Low-dose birth control pills (oral contraceptives) may help reduce cyclic breast tenderness and breast swelling before periods. This may be an option if you have cyclic breast pain and you also want to prevent pregnancy.

  • Birth control pills have very few serious side effects and may be taken safely by most nonsmoking women through their 40s.
  • Some women find that birth control pills make their breast symptoms worse. Breast pain can also be a side effect of birth control pills.2

In very rare cases, other prescription medicines are used to treat severe cyclic breast pain. Because all of these medicines can cause serious side effects, they are used only in cases of severe pain.

  • Danazol is a man-made form of the male hormone testosterone. This medicine stops your menstrual cycle and puts your body into a menopause-like state.
  • Bromocriptine reduces the production of prolactin, a hormone that is involved in breast development.
  • Tamoxifen blocks the effects of estrogen in the body. It is often used to treat breast cancer or to help prevent breast cancer in high-risk women.
  • Toremifene also blocks the effects of estrogen. One small study has shown that toremifene relieves breast pain and has fewer side effects than tamoxifen.3
  • Goserelin injections stop your ovaries from working. This stops your menstrual cycle and puts your body into a menopause-like state.1 Significant side effects include hot flashes and weakened bones (bone density loss).

Home Treatment

If you have cyclic breast pain that comes and goes with your menstrual cycle or fibrocystic breast changes, home treatment measures may be enough to help you manage any pain or discomfort. (If you have missed a menstrual period and have tender breasts, see your doctor for a pregnancy test before using home treatment.) The following home treatments may be helpful.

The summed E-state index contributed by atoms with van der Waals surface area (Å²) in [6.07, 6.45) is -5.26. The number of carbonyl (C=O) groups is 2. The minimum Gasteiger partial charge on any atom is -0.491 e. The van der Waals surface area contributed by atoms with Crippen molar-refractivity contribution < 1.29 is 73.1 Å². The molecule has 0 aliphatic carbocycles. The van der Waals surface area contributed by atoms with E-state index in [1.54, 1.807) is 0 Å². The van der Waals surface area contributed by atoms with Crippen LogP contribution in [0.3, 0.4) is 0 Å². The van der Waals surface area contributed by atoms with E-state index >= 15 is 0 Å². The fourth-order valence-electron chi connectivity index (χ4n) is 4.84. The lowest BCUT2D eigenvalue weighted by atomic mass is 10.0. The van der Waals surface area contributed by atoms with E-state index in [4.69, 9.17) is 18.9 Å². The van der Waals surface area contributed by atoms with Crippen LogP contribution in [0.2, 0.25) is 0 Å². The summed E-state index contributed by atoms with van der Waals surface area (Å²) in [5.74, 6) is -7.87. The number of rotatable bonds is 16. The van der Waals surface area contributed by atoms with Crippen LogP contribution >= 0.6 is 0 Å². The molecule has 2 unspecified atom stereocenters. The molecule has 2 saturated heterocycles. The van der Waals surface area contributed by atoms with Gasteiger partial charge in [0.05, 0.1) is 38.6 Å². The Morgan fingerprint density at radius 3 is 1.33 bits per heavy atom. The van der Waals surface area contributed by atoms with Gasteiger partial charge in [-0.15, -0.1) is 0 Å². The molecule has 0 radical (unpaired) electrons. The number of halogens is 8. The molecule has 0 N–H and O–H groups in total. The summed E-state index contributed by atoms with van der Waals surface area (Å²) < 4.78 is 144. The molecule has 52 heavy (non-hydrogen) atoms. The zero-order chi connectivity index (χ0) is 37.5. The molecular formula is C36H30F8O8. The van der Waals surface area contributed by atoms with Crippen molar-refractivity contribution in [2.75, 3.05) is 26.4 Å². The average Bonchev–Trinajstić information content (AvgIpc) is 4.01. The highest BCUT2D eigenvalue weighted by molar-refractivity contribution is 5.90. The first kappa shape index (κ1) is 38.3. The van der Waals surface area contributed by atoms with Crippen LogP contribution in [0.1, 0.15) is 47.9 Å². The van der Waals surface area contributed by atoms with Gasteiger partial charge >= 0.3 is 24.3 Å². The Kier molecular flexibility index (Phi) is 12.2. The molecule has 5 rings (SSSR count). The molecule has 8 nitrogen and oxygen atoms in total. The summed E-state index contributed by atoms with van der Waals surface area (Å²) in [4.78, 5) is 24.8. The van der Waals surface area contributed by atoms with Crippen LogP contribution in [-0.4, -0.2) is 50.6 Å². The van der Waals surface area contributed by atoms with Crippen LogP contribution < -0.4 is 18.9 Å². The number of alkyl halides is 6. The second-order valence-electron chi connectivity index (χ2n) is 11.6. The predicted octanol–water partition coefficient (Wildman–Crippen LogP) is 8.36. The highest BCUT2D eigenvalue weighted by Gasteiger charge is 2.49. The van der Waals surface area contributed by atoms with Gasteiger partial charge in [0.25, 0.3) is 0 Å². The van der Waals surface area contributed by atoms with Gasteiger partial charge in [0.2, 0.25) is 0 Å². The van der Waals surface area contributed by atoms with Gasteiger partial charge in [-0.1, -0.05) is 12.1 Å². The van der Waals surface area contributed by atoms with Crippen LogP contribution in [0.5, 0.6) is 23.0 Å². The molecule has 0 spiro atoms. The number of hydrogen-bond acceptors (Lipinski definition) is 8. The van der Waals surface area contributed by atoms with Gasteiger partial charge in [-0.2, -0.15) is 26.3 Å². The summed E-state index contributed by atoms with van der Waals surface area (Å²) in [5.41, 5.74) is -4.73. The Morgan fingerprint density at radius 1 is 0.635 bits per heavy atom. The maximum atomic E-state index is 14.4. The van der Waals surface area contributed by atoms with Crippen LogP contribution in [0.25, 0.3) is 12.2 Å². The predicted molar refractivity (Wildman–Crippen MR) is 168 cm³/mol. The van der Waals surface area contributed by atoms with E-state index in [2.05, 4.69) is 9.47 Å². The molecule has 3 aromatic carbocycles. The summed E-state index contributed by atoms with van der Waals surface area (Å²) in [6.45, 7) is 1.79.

• Wear a supportive bra or sports bra to restrict the motion of tender breasts.
  • Reduce dietary fat to 15% or less of your dietary intake. This may reduce breast pain over time. A small study has shown that making this long-term dietary change significantly reduces breast pain.4 For most people, though, this is a drastic change in their usual diet. Discuss extreme diet changes with your doctor.
  • Try a nonprescription pain reliever to help relieve pain. Your choices include acetaminophen (Tylenol) or a nonsteroidal anti-inflammatory drug (NSAID), such as ibuprofen. If this does not help, try applying an NSAID cream to your breasts 3 times a day.1, 5, 6 You can get NSAID cream with a prescription from your doctor.

Alternative medicines or supplements may help relieve breast tenderness, discomfort, or pain. As with all alternative therapies, it is important to follow the directions on the label. Do not exceed the maximum recommended dose. If you are or could be pregnant, talk with your doctor before taking any medicine or supplement.

You can buy vitamin and mineral supplements and herbal remedies in drugstores, grocery stores, and health food stores. Be sure to tell your doctor about any alternative medicines or supplements that you may try. Ask him or her how much is safe for you to take. Also be aware that some of these substances may interact with other medicines you are taking.

  • Magnesium. Magnesium supplements taken at the recommended daily allowance of 400 mg a day in the second half of the menstrual cycle (usually the 2 weeks before the next period) can relieve cyclic breast pain as well as other premenstrual symptoms.7 Some women with premenstrual syndrome have low magnesium levels, which are linked to abnormal levels of chemicals (prostaglandins) that increase pain and inflammation. Magnesium is also likely to improve premenstrual mood symptoms.8 Taking more than the recommended maximum of 400 mg a day can cause diarrhea.